Posts about Coffinman: The Journal of a Buddhist Mortician written by Scott W. Smith. This story looks at one man’s very personal struggle to engage his Shin Buddhist faith to make sense of his experiences with the dead and dying. Shinmon Aoki. This is the true diary of a Buddhist mortician. His reflections on death and dying draw deeply on his faith as a Shin Buddhist, as well as on his appreciation of.
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Coffinman: The Journal of a Buddhist Mortician by Shinmon Aoki | LibraryThing
Would you also like to submit a review for this item? Though the last part is te heavy read, and I almost felt tricked into it by the meandering tales of coffins and death at the fore, I willingly continued my fall into the intricate and holistic examination of the Shin Buddhist vision of the hereafter. A time to reflect on your own life.
No eBook available Amazon. No current Talk conversations about this book.
Coffinman: The Journal of a Buddhist Mortician
It is just an incredible story about a man who becomes a mortician not by any plan but because he cannot find any other job. Death — Religious aspects — Buddhism. I was quite excited to read this book because the differences in Eastern and Western funeral practices is quite interesting to me but, to tell the truth, there’s very little ghe in common with the film.
Shinmon Aoki is forced by extreme financial circumstances into a joyrnal in one of the most despised professions in Japanese society, that of the nokanfuone who washes and prepares dead bodies for burial.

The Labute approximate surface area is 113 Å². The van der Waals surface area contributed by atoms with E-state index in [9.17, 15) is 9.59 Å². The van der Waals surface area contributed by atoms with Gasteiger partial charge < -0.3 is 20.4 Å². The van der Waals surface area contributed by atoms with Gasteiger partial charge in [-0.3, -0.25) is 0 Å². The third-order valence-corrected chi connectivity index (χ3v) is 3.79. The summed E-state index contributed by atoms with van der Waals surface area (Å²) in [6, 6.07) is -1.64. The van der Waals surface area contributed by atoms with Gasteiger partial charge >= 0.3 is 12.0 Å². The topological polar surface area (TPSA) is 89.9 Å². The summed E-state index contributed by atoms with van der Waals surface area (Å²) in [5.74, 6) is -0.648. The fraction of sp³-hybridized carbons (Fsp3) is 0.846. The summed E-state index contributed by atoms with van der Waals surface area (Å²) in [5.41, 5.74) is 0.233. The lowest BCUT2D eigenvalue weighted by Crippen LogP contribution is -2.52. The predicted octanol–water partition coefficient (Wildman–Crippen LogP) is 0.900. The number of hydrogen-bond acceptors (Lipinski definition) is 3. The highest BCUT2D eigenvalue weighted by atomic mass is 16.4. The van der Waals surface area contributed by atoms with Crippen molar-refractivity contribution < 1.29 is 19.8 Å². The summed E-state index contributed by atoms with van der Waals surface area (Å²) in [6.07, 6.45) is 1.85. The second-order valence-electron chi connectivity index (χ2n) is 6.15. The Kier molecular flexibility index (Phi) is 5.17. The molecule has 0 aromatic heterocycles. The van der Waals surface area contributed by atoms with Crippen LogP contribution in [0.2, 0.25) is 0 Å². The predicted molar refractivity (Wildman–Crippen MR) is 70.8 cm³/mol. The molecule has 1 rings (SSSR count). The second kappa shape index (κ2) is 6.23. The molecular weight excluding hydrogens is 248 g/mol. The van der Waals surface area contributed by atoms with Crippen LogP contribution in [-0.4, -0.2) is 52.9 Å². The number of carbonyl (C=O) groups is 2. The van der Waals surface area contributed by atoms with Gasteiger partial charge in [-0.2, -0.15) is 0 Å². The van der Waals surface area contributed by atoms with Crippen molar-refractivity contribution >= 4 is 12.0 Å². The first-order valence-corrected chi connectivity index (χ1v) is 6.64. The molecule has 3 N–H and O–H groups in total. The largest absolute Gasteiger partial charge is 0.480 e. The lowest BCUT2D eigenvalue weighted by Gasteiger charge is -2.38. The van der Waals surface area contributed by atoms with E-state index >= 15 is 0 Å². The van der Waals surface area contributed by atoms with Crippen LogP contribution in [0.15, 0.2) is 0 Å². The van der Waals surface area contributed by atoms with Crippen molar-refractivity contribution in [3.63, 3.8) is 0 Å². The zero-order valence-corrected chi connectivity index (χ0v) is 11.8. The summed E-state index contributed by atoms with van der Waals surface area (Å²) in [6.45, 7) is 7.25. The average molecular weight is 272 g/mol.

Also included are definitions of key terms and phrases and a bibliography. It probably took about 15 years since the idea was first conceived to the completion of the film. Instead, bodies are generally prepared for funeral by a nokanfu, or “coffinman.
I’ll be thinking about this short book for a long time. This story looks at one man’s very personal struggle to engage his Shin Buddhist faith to make sense of his experiences with the dead and dying. What appears to be random vignettes of memory come together, sometimes subtly, to illustrate complex Buddhist philosophy and pose deeper questions about — not the value of life, but— the value of death. Soon he was neglecting his business he filed for bankruptcy as his wife was giving birth. He sees a glow around people, the sparkle of the day, the glory of the world and the insignificance of death.
So yeah, there is some good stuff happening east of L. Departures, a beautiful Japanese film that won the Academy Award for best foreign language film, was inspired by this memoir. Your list has reached the maximum number of items. Ten pages in, and Aoki is getting beyond the horror.
Coffinman : the journal of a Buddhist mortician
The E-mail Address es field is required. Arthur C Brooks, in the New York Times, wrote a bit about the Contemplation of Impurity in a piece he did earlier this year, called To be happier start thinking more about your death. I am wondering if the translator captured the author’s mood and Japanese culture subtleties. ComiXology Thousands of Digital Comics. Alexandria Bloom rated it really liked it Mar 22, This short, albeit deeply philosophical, coffinmam is broken into three parts: In western cultures we sterilize death.
Please enter your name. But mostly towards the last half it was all talk joyrnal the Light of Buddha and being reborn – which is where I turned off. Become a LibraryThing Author. Shinmon Aoki is forced by extreme financial circumstances into a job in one of the most despised professions in Japanese society, that of the nokanfuone who washes and prepares dead bodies for burial. VictoriaPL May 27, He is ubddhist known for his memoirs Coffinman: It weaves together his experiences dealing with different bodies, families and situations with his reflections on mourning, human nature, coffimman, philosophy, art and ultimately life itself, questioning the way we face avoid death nowadays.